Today, Whitman has participated in multiple short-distance triathlons and even crossed the finish line of a 70.3-mile race (1.2-mile swim; 56-mile bike ride; 13.1-mile run). He’s now among the fastest swimmers at the UCSD master’s swim program and gets faster every year running and biking. Training for long-distance events remains challenging given his high work load and family commitments.

Still, he makes daily exercise and eating mindfully and healthfully a priority. There are no short-cuts to keeping the weight off and staying healthy, he says.

“If I didn’t do this, I know I’d be 300 pounds,” Whitman said. “I work out and if I want to eat out one night, I can do that now. On the days I don’t work out, I cut back on my food intake. I like junk food, so working out allows me to have a few of those things—in moderation.”

 

 

Here are his most important lessons learned:

  • Learn about portion sizes: Your daily serving of bread is one slice—you don’t realize it, but you’re already doubling it by making a sandwich.
  • By keeping a food log, you’ll learn how much you actually consume. I use myfitnesspal.com, because it logs everything: It automatically calculates calories and even has a database of store-bought foods, such as Trader Joe’s sandwiches. And it’s free.
  • My co-worker and I have a competition to lose a certain amount of weight on a certain date and we track each other’s data on myfitnesspal.com. We check on each other’s log and keep each other accountable that way.
  • Becoming a triathlete helped me burn some serious calories: I burned 1,042 calories swimming for 75 minutes (fast, vigorous, freestyle swimming). My co-worker burned 206 calories with a 30-minute Wii Fit run workout. I burned 1,304 calories running for 75 minutes. My co-worker burned 106 calories walking her dog for 25 minutes.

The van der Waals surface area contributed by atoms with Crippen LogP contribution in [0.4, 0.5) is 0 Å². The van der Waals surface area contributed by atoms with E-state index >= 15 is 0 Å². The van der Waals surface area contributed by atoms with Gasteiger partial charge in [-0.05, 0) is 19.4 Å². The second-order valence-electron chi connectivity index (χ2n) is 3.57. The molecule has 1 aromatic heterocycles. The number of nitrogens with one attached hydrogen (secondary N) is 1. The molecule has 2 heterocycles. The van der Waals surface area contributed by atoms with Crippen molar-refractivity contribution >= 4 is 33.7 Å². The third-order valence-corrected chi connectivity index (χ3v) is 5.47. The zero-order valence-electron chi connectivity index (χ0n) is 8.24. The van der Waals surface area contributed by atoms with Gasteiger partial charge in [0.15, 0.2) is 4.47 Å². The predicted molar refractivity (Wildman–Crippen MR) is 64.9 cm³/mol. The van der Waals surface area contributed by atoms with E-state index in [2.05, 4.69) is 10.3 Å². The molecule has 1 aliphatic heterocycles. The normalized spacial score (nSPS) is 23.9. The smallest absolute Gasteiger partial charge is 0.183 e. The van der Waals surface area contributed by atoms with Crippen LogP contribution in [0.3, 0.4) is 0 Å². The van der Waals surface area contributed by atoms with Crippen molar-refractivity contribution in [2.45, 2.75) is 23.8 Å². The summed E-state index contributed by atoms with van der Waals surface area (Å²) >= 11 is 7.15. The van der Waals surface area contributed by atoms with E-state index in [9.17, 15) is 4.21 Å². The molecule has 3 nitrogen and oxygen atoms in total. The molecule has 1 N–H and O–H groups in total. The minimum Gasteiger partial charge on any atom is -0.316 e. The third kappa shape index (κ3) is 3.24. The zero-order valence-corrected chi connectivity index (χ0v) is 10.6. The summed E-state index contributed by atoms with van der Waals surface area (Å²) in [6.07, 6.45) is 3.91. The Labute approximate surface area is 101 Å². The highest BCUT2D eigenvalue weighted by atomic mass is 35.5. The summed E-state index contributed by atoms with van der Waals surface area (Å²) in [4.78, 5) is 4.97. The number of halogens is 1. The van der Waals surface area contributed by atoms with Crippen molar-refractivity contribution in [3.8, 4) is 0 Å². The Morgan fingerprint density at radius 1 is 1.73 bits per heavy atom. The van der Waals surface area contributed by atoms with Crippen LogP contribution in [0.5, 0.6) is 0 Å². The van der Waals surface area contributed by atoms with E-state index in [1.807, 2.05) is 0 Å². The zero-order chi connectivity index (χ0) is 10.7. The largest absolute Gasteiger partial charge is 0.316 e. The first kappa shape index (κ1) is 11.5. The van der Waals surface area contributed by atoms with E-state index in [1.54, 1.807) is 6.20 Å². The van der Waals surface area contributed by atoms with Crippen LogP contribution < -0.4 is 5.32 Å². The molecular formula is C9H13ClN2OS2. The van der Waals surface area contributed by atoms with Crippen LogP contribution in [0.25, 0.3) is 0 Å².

• I drink a liter of water and eat a Clif bar first thing in the morning before my workout
  • After my workout, I eat a banana or something else that’s healthy
  • I do my eating in conjunction with my training: If I train more, I can eat more. If I train less, I will eat less and cut out fattening snacks and foods.
  • Unlike in the past, I am now totally aware and mindful of what I eat.
  • I like Pretzels as a snack, but I’ll only have 5, not the entire bag. Everything in moderation.
  • I wouldn’t get up to exercise at 6 a.m., if I didn’t look forward to seeing my friends at the group workouts and my coaches.
  • If I sign up for a race, I’m much more motivated to drop some pounds and not skip workouts.
  • When I go in for my annual physical check-up, I may not always be at my “ideal body weight,” but I’m not worried, because the doctor never seems concerned. I’m sure it has a lot to do with the level of exercise I do.
  • Healthy weight loss equals 1-2 pounds a week
  • I wouldn’t recommend jumping from the sprint triathlon distance to training for a half Ironman within six months, if you haven’t exercised regularly before.
  • It took me eight years to buy a fancy triathlon bike.
  • If can do this, anyone can.

If you are a triathlete who has lost more than 30 pounds of weight and made a true lifestyle change, I want to hear your story! Email me at marion.webb@acefitness.org.

By Marion Webb
Marion Webb

Marion Webb is an ACE-certified Personal Trainer and Group Fitness Instructor. Webb has worked as a longtime award-winning business journalist, covering fitness, small business, health care and biotech issues. A competitive age-group triathlete and two-time ITU Long Distance World Championship qualifier, Webb competes mostly in the Half Ironman (70.3 miles) and (140.6 miles) Ironman distances.